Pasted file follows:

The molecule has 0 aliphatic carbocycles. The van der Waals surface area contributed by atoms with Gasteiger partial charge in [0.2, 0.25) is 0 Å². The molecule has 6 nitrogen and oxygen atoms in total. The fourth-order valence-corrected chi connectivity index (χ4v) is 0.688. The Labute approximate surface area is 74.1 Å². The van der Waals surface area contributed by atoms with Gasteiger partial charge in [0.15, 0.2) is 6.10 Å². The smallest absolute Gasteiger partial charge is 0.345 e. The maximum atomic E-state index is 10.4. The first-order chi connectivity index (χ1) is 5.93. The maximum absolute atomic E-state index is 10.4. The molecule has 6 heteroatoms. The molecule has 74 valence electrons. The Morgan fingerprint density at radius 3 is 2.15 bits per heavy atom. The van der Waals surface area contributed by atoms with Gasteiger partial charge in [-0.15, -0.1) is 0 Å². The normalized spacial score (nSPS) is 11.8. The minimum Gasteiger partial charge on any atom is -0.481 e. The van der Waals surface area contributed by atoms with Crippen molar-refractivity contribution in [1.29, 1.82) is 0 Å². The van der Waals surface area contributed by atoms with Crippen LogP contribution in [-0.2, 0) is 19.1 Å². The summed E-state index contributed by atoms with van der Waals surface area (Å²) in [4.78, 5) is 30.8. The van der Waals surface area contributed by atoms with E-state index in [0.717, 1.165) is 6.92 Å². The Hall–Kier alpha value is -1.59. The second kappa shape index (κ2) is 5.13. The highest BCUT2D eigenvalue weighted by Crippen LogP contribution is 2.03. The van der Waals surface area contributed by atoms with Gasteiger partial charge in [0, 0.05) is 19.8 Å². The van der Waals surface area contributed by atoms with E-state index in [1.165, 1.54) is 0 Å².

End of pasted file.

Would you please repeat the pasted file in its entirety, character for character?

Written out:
The molecule has 0 aliphatic carbocycles. The van der Waals surface area contributed by atoms with Gasteiger partial charge in [0.2, 0.25) is 0 Å². The molecule has 6 nitrogen and oxygen atoms in total. The fourth-order valence-corrected chi connectivity index (χ4v) is 0.688. The Labute approximate surface area is 74.1 Å². The van der Waals surface area contributed by atoms with Gasteiger partial charge in [0.15, 0.2) is 6.10 Å². The smallest absolute Gasteiger partial charge is 0.345 e. The maximum atomic E-state index is 10.4. The first-order chi connectivity index (χ1) is 5.93. The maximum absolute atomic E-state index is 10.4. The molecule has 6 heteroatoms. The molecule has 74 valence electrons. The Morgan fingerprint density at radius 3 is 2.15 bits per heavy atom. The van der Waals surface area contributed by atoms with Gasteiger partial charge in [-0.15, -0.1) is 0 Å². The normalized spacial score (nSPS) is 11.8. The minimum Gasteiger partial charge on any atom is -0.481 e. The van der Waals surface area contributed by atoms with Crippen molar-refractivity contribution in [1.29, 1.82) is 0 Å². The van der Waals surface area contributed by atoms with Crippen LogP contribution in [-0.2, 0) is 19.1 Å². The summed E-state index contributed by atoms with van der Waals surface area (Å²) in [4.78, 5) is 30.8. The van der Waals surface area contributed by atoms with E-state index in [0.717, 1.165) is 6.92 Å². The Hall–Kier alpha value is -1.59. The second kappa shape index (κ2) is 5.13. The highest BCUT2D eigenvalue weighted by Crippen LogP contribution is 2.03. The van der Waals surface area contributed by atoms with Gasteiger partial charge in [0, 0.05) is 19.8 Å². The van der Waals surface area contributed by atoms with E-state index in [1.165, 1.54) is 0 Å².